A forum on revisiting Chinatown revitalization was held on September 8, 2014. Panelists Henry Yu and Melissa Fong shared their thoughts about the current state of Chinatown and answered a number of questions from the audience.
One of the actions suggested by UBC Professor Henry Yu was to revisit the current Chinatown plan and heritage policies. Yu stressed that Chinatown must retain its character, and not look like downtown.
A number of very specific design details create the distinctive ‘Chinatown’ look. These include small storefronts, recessed balconies, retail space that spills over onto the sidewalks and awnings. A short 4-minute video of the Aesthetics of Vancouver’s Chinatown (2013) by Joanna Yang, was screened at the forum (embedded below with permission):
Other videos about Chinatown are included in the Chinese Canadian Stories (CCS) collection. Joanna Yang said, “culture is made, maintained and played out in these spaces.” She asked that we “honour the history” but not make Chinatown a museum, but rather a “living breathing community with a pulse.”
Henry Yu noted that “sunseting” policies should provide a vibrant life for the elders in the community. The Chinatown Community Vision took 15 years to create. Yet it appears now that the policy framework has no teeth and it is “an empty document.” Henry Yu said that Chinatown is worth fighting for. “We’ve got plenty of condos in Vancouver. We need places for culture.”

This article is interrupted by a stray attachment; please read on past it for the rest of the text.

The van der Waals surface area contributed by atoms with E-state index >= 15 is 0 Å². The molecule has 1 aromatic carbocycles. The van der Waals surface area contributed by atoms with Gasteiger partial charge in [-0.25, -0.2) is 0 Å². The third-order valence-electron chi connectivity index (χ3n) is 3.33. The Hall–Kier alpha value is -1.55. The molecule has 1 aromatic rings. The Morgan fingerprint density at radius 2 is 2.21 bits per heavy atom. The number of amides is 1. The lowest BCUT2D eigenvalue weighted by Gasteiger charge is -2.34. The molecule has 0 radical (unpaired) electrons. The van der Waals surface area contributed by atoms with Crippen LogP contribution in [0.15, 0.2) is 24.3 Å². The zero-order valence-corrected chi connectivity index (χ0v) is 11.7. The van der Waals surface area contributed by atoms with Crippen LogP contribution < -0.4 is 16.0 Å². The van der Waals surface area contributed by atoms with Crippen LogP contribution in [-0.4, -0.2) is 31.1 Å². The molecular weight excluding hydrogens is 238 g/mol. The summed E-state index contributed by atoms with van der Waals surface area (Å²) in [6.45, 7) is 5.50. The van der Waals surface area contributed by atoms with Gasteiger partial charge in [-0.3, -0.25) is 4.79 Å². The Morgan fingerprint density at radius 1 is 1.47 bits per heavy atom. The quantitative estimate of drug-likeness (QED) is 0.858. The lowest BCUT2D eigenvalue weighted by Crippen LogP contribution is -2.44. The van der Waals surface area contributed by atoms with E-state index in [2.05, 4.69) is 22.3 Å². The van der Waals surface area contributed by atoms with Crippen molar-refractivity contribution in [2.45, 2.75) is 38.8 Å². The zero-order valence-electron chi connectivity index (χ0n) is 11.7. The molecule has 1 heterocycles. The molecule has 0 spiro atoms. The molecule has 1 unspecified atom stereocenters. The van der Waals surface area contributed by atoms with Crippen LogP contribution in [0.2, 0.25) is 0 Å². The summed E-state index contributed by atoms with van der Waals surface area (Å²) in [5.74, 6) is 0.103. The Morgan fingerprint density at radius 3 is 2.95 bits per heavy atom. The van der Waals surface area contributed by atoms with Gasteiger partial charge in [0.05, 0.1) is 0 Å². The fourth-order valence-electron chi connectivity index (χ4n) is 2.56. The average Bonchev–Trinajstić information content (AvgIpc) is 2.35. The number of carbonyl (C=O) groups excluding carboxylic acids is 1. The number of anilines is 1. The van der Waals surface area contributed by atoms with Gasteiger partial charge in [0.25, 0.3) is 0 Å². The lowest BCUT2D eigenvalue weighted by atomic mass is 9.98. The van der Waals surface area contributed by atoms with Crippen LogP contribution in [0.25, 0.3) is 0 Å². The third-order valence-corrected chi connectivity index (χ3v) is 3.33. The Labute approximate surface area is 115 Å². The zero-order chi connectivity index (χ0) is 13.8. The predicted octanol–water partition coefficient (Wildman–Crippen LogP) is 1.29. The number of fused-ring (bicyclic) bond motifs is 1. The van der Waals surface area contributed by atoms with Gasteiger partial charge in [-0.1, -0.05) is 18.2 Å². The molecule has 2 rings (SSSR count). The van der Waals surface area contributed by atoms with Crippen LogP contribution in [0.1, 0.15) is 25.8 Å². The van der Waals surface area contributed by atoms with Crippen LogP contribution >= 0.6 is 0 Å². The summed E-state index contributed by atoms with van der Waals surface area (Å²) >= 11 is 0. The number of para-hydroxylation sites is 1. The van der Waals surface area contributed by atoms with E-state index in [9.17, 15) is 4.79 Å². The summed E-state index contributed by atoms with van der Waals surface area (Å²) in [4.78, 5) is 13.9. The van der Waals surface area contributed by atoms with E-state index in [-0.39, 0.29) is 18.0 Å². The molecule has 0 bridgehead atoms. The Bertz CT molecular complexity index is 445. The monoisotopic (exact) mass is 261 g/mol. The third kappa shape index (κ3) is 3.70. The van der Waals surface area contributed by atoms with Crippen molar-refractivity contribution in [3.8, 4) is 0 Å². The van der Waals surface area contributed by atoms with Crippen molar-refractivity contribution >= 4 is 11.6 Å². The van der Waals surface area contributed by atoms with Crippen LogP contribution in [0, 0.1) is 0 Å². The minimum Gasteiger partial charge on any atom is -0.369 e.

Earlier the same evening, the City of Vancouver hosted an Open House for a development proposal at 105 Keefer Street and 544 Columbia. This project by the Beedie group calls for the construction of a 13-storey, 7.92 FSR building with 133 condo units and 130 parking spaces (survey comments are open until Nov 12). A number of comments were directed to this proposed highrise that would be situated directly across from the Cultural Centre. Would it be possible to get 150 units of senior housing instead? Yu asked, “Should there be a moratorium on further development” until the city reviews the current Chinatown policy and provides a toolkit to the planners?
Melissa Fong said that to propose a building that doesn’t honour the visions of Chinatown is problematic. “More work needs to be done.”
A few large tower developments are underway on the 600 block of Main, as a direct result of the Historical Area Height Review (HAHR – documents tab). One member of the audience wondered what will happen when 800 to 1,000 new people are “financially injected” into Chinatown. Who will be displaced? How will gentrification be played out? It was noted that Chinatown is going to be different, but not necessarily better. Melissa Fong stressed that there are vulnerable people in Chinatown.
Henry Yu tried to end on a positive note by noting that “in every crisis there is an opportunity.”
The City has a webpage containing many documents on Chinatown revitalization along with a separate section on the Historical Area Height Review (a paradoxical policy to ‘save’ a heritage neighbourhood by building glass towers).
A number of photos of Chinatown taken around 1970 were on display at the meeting venue, Centre A at 229 East Georgia Street. The 70s was a time that was described very much like today: “Chinatown is fighting for its life.”